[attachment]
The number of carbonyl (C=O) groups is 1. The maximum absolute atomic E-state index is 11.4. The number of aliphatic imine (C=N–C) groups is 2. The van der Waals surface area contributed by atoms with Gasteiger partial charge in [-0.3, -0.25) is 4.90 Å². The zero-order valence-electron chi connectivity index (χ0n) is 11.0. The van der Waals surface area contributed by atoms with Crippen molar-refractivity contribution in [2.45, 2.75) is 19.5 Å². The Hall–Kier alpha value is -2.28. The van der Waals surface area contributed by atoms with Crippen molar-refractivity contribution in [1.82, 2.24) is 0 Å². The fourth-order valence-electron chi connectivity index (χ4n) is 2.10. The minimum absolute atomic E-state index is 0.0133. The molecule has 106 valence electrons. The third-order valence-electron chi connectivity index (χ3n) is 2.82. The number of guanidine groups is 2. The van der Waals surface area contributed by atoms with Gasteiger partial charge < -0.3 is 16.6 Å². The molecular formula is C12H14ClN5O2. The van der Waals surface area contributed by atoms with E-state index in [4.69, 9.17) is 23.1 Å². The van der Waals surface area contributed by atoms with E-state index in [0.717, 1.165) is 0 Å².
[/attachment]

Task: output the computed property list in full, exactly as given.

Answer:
The number of carbonyl (C=O) groups is 1. The maximum absolute atomic E-state index is 11.4. The number of aliphatic imine (C=N–C) groups is 2. The van der Waals surface area contributed by atoms with Gasteiger partial charge in [-0.3, -0.25) is 4.90 Å². The zero-order valence-electron chi connectivity index (χ0n) is 11.0. The van der Waals surface area contributed by atoms with Crippen molar-refractivity contribution in [2.45, 2.75) is 19.5 Å². The Hall–Kier alpha value is -2.28. The van der Waals surface area contributed by atoms with Crippen molar-refractivity contribution in [1.82, 2.24) is 0 Å². The fourth-order valence-electron chi connectivity index (χ4n) is 2.10. The minimum absolute atomic E-state index is 0.0133. The molecule has 106 valence electrons. The third-order valence-electron chi connectivity index (χ3n) is 2.82. The number of guanidine groups is 2. The van der Waals surface area contributed by atoms with Gasteiger partial charge < -0.3 is 16.6 Å². The molecular formula is C12H14ClN5O2. The van der Waals surface area contributed by atoms with E-state index in [4.69, 9.17) is 23.1 Å². The van der Waals surface area contributed by atoms with E-state index in [0.717, 1.165) is 0 Å².